Readings: Isaiah 43:1-7, Psalm 29, Luke 3:15-17, 21-22
You’ve left the safe walls of the first-century city of Jerusalem, your home, and made the two-day journey over dusty roads to the Jordan River. What has brought you here? Curiosity? Boredom? Or something more? It’s afternoon, though the sky is slate-gray with clouds, and you’ve been listening to the Baptist preach and teach— he’s a firey one, just like they’d said! A sight in his belted camel hair— hairy and unkempt, the picture of wilderness itself. But his words— his words speak of God’s wrath at the injustice of this world, of God’s longing for goodness, simple kindness. The people ask him if he is the one to come, the Messiah, and he repeats what you’ve heard he said before— “No. One greater than me is coming after me. I come to prepare the way of the Lord, to make a straight path in the wilderness. He will show you greater things than I— baptizing you with the Holy Spirit and with fire. Soon. Maybe today.”
John has been baptizing now for over an hour, and people take it in turn to sing and chant, but the buzz of excitement over those words hasn’t died down. “Maybe today! Maybe we’ll see him! Maybe we’ll be the first to see the Messiah!” And you wonder how he will come— riding over the mountains, or perhaps down from heaven on a cloud, or out of the water itself.
It’s your turn. You step into the waters of the Jordan, thigh-deep, muddy, cold. You’re so close you can smell John— like a wild thing, and he’s more terrifying than the current of the river. “Are you a sinner?” he bellows. “Yes.” you reply, giving all of your faults, all of your doubts, all of your pain over to the Lord. “Do you repent, and turn to God?” “I do” you say and no sooner are these words spoken than you are swept off your feet, plunged backward into the water and held down, until you think your breath will not last. Then, just as suddenly, you are upright, hearing John say, “You are forgiven. Cleansed. Made new.” And you feel it— you feel washed. As though your mud and muck has stayed there in the muddy Jordan. A fresh start. You feel new.
You stagger out of the water and find a place to sit on the bank— you can’t stand up after that. This sense of newness, of lightness that has begun in your middle seems to spread to all of your body, and you marvel at it. Forgiven. Cleansed. Renewed.
Your focus is inward as the last few dozen for the day are baptized, but now there is something going on at the water. A man in the peasant-garb of the countryside has stepped into the water to be baptized, and John seems to be having words with him. Not arguing exactly, almost making excuses. He’s lost his booming air of command, and though the man is shorter than him, John seems smaller somehow. The buzz on the bank has gone quiet, everyone is watching now. You can see in his shoulders when John gives in, and suddenly his strength is back as he thrusts the man down into the water.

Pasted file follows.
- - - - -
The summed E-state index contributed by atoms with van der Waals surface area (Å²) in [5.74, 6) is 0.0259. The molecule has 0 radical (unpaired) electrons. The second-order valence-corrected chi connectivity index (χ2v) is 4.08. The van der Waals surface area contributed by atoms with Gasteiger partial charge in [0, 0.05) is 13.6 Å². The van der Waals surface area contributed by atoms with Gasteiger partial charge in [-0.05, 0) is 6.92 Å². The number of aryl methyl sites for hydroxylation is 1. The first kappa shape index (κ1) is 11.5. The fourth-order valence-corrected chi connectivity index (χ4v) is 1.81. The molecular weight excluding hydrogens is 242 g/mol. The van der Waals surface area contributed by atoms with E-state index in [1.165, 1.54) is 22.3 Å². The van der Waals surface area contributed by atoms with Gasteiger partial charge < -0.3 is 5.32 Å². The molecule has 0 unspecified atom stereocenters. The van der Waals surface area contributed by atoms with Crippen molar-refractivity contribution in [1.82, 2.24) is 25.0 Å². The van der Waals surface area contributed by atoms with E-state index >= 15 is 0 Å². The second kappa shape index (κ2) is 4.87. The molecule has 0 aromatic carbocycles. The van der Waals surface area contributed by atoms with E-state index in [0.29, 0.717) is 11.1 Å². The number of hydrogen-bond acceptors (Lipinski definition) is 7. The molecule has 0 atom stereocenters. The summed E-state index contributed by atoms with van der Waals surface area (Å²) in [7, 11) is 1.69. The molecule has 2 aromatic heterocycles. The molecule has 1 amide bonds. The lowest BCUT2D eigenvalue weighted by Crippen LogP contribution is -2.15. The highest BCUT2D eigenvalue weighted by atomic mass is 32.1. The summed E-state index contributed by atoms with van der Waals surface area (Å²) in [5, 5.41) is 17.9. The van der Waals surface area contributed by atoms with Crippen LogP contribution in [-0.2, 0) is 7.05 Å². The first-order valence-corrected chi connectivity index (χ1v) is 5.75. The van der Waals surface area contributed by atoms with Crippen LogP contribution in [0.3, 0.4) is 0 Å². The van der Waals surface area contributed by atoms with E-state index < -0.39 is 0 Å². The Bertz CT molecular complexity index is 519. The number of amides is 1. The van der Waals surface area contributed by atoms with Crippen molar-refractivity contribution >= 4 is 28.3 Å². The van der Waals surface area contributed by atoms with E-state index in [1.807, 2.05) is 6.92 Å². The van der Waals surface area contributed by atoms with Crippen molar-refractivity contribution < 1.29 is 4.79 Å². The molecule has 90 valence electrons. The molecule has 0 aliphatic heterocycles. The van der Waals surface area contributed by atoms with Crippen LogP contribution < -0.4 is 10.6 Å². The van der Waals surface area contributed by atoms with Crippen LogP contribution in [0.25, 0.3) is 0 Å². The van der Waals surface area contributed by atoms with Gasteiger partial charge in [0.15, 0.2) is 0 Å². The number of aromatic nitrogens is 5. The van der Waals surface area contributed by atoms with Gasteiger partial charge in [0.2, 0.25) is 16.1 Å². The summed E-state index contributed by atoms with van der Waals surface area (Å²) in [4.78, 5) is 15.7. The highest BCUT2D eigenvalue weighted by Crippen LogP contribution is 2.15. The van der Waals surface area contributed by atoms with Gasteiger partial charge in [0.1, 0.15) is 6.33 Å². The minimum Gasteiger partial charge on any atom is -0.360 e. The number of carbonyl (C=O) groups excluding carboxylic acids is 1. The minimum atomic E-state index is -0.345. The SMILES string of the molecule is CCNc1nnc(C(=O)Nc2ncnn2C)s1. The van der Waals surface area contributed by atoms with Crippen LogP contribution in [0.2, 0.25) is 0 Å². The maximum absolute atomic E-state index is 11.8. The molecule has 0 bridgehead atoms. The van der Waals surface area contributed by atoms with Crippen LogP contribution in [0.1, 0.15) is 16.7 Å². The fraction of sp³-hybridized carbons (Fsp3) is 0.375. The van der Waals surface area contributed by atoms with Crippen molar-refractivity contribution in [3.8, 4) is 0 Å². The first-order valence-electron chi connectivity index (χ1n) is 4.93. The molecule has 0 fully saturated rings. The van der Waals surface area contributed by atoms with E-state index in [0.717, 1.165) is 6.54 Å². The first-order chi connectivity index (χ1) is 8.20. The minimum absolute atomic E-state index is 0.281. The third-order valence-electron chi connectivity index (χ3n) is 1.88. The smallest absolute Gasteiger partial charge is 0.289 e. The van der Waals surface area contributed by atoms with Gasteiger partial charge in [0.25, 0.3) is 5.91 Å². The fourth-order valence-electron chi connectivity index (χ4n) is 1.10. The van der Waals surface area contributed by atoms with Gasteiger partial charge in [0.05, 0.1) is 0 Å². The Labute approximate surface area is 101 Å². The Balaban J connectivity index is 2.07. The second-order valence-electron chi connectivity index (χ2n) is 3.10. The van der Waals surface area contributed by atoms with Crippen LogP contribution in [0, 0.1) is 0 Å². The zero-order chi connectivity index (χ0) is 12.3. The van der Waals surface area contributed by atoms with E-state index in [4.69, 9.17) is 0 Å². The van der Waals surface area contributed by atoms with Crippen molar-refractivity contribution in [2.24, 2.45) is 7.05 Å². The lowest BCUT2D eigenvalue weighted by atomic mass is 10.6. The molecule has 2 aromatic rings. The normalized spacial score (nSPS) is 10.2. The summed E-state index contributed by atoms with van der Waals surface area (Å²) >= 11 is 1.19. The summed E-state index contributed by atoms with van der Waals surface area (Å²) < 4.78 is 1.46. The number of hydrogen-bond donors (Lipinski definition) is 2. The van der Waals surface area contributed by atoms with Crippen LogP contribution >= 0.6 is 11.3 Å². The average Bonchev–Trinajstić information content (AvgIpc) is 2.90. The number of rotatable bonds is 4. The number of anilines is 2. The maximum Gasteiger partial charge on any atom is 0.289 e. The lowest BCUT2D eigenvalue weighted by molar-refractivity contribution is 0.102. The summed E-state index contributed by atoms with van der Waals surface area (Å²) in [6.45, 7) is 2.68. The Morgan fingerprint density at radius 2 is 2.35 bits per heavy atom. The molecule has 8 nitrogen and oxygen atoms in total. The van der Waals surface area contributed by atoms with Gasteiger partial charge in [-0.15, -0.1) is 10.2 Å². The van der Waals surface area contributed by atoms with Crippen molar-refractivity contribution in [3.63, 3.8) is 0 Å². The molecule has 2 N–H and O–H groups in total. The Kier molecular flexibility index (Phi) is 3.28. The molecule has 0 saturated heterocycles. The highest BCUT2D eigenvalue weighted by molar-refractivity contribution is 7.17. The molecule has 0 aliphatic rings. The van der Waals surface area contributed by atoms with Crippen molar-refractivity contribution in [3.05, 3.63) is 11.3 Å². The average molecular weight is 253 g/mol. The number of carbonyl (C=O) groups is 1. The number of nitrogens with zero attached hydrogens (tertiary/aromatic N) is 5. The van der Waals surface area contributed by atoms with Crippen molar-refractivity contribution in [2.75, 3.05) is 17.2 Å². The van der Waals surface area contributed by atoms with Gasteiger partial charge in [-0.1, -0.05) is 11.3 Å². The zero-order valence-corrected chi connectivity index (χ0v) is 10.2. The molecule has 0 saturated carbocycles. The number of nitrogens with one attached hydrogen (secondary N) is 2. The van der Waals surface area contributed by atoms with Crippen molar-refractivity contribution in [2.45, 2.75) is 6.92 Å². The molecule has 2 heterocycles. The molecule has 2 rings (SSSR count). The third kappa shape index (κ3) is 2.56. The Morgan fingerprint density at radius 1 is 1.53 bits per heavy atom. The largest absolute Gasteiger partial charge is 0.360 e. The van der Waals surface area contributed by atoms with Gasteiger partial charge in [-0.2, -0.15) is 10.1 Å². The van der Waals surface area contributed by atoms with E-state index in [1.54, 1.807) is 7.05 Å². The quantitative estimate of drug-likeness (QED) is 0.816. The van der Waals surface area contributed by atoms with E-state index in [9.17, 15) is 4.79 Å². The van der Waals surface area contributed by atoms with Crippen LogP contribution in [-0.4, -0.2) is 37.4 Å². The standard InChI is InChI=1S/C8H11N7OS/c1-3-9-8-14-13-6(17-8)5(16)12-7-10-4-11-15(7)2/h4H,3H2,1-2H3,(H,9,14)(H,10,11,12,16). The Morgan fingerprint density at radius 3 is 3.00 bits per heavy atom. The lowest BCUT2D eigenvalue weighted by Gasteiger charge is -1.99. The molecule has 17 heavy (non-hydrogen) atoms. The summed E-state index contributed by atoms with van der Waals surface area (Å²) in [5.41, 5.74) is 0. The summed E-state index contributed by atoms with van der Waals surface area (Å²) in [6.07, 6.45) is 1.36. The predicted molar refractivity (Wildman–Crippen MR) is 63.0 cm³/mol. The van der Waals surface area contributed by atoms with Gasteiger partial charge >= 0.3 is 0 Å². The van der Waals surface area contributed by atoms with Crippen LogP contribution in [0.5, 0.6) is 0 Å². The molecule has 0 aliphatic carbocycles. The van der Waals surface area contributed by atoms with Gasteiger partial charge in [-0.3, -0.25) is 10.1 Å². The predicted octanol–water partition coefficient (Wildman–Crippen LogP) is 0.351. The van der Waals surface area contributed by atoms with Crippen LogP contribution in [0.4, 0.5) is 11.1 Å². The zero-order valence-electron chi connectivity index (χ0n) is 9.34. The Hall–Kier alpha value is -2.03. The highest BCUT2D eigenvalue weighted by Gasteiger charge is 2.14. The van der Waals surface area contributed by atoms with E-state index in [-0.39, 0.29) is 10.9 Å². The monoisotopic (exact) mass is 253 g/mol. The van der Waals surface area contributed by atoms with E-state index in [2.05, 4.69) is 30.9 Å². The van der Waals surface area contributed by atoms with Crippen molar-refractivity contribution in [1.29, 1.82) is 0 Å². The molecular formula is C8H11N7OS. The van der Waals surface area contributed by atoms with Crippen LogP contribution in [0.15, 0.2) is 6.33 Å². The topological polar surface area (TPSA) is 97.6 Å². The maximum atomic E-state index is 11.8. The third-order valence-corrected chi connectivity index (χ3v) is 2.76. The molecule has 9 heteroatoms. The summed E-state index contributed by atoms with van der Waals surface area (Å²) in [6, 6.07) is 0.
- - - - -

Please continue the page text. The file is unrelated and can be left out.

As he comes up the clouds part, and the light is dazzling. A shaft of sunlight falls on the man, who falls to his knees on the bank, his eyes closed, praying. And then a small dove, white as frost, comes out of nowhere, and alights on the man’s head. He doesn’t move, though the crowd by this time is murmuring and exclaiming. And then you hear it— in your ears or in your heart you cannot tell, but you know that everyone else hears it too— a palpable shock wave goes through the crowd. A voice, gentle, tender—“You, you are my beloved child. I delight in you.”
There is silence for a long time as the sunlight dances on the water, bouncing off the hair of each person present. You feel it warming you. Your heart, which felt clean and new before, now feels warm too, and you realize, it is love. Like when you see your beloved or your little child or your aged mother— just filled with love. You realize that tears are streaming down your cheeks.
It may have been a few minutes, or a few hours, you can’t tell, but after this long silence in the light, you hear the crowd begin to murmur. You see that the man has gotten to his feet, and that he is walking away from the crowd, into the wilderness.
We begin every year with this feast of the Baptism of Jesus, right after Epiphany, and I love this feast. It’s such an important place to start. John’s baptism is for forgiveness, for renewal, for a fresh start. And who of us doesn’t need that as we begin 2022? Jesus’ baptism is for belonging, for belovedness, for God’s grace upon us and God’s delight in us. This feast day dares us to believe that like Jesus, like ancient Israel, we are God’s beloved, and that can be enough.
I read an article the other day about the way that we consciously raise children hoping that they will have strong self-esteem, by praising them constantly and smoothing out every wrinkle for them. The psychologist said that actually facing adversity, disappointment, difficulty builds self-esteem and self-efficacy.